“We will work hard to prevent any possible encroachments on Syria’s territorial integrity,” Lavrov told the 2022 Primakov Readings International Forum in Moscow.
The Primakov Readings forum is annual meeting of experts in the field of international relations and world economy.
Lavrov went on to refer to the Syrian peace process within the Astana format, stating that the three guarantor states in the talks — Iran, Russia, and Turkey — share a stance on the matter.
“Within the context of those agreements, we are interested that Turkey and Syria re-launch dialogue on the basis of the Adana Agreement, which is still valid. Conditions seem to be appropriate for such an event to take place,” the top Russian diplomat said.
Since January 2017, Moscow, Tehran, and Ankara have been mediating peace negotiations between representatives of the Syrian government and opposition groups in a series of talks held in the Kazakh capital Astana (now named Nur-Sultan) and other places, including the Russian resort city of Sochi.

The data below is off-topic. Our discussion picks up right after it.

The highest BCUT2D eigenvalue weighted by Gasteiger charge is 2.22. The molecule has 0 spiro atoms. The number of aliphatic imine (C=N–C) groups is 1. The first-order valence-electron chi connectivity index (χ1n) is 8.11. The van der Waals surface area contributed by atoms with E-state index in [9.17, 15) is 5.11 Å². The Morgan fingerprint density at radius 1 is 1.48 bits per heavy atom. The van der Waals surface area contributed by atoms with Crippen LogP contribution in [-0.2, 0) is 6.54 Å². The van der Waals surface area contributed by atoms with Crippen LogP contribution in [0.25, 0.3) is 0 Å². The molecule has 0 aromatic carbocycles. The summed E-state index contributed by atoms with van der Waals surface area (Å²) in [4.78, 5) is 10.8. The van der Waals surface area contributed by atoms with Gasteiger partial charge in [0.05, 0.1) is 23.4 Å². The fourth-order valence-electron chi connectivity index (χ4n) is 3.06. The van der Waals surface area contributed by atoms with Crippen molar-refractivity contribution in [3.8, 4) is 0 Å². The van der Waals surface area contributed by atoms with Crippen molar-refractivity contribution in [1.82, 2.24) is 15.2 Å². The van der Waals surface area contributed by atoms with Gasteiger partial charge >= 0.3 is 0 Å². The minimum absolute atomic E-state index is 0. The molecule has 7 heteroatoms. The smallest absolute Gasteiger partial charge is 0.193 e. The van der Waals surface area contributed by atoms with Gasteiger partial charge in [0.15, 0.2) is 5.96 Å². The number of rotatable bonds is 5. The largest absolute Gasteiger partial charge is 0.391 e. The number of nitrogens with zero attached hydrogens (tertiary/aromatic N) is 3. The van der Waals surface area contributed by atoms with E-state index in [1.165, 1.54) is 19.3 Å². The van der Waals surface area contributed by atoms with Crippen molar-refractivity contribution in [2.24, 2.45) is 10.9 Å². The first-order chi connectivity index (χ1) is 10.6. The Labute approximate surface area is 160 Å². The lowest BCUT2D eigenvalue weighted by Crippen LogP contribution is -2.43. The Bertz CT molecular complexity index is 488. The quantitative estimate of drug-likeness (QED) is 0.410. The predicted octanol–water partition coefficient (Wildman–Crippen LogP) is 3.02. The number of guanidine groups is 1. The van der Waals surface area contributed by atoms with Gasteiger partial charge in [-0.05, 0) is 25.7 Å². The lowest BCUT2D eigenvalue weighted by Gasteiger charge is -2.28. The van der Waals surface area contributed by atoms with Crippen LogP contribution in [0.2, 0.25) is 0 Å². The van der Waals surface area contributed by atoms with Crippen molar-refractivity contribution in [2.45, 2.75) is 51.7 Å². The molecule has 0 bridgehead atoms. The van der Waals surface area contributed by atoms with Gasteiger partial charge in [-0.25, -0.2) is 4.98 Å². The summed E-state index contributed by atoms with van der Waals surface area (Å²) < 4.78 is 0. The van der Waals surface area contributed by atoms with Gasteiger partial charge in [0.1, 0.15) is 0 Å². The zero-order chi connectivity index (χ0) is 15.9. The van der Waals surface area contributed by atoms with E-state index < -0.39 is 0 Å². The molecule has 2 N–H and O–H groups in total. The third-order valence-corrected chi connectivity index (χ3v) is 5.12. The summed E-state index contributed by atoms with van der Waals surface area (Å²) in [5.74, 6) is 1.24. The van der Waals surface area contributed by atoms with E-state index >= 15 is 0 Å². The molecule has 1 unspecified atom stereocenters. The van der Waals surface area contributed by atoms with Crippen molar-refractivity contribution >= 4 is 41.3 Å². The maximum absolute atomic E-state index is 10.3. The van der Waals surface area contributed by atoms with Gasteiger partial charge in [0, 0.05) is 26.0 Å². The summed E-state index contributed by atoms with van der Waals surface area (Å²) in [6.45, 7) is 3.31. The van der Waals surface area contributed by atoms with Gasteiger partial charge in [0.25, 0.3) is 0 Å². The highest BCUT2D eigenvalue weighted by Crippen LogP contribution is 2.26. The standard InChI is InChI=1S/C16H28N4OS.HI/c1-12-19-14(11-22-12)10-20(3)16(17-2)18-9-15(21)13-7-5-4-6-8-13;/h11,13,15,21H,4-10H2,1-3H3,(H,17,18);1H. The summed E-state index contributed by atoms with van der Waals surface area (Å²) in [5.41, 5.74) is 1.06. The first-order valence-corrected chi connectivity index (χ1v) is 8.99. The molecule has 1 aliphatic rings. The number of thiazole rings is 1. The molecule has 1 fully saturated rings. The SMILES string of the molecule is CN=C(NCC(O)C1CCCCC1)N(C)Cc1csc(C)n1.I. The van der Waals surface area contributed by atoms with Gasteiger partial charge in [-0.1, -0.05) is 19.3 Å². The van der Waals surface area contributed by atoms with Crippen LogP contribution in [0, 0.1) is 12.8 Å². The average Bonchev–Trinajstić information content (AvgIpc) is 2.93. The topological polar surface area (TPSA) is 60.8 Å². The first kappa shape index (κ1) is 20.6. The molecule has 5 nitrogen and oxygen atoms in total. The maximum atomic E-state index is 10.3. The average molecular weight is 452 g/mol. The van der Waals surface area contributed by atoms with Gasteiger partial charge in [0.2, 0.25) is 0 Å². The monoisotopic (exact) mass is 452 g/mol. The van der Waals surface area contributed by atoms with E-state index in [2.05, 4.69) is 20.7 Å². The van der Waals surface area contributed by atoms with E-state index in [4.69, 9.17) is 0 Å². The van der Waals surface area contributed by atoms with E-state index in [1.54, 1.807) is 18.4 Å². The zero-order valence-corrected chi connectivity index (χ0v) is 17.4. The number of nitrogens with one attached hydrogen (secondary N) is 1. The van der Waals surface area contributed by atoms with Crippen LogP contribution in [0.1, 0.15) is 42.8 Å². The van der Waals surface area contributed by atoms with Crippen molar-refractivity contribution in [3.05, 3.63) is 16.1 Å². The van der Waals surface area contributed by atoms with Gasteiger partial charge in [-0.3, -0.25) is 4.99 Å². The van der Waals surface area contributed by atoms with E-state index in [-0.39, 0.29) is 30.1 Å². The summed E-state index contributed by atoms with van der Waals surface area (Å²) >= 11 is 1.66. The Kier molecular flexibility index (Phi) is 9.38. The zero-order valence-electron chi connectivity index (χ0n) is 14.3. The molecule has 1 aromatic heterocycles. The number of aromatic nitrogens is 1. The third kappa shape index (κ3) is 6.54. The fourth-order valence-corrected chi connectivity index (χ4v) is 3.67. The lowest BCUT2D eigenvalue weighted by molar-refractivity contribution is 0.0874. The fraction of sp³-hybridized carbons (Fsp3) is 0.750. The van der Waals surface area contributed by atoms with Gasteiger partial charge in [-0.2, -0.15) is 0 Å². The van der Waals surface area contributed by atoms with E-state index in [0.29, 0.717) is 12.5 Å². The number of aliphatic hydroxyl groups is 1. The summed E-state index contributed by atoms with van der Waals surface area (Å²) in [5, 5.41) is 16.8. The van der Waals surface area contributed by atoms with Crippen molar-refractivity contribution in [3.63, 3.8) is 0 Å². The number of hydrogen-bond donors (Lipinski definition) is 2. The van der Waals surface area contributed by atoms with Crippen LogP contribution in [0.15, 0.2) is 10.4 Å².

The talks are collectively referred to as the Astana peace process.
The first round of the Astana talks commenced a month after the three states joined efforts and brought about the countrywide ceasefire in Syria and assumed the role of the truce’s guarantors.
The negotiations have significantly helped reduce the violence gripping the Arab country by establishing de-escalation zones there, and also enabling the formation of the Constitutional Committee that is tasked with devising a new constitution for the Arab nation.
The Adana Interstate Agreement on Combating Terrorism was signed between Turkey and Syria on October 20, 1998. It clearly stated that the Damascus government would not allow any activities of the Kurdistan Workers’ Party (PKK) militant group on Syrian soil, and would block any terror activities that could threaten Turkey’s sovereignty.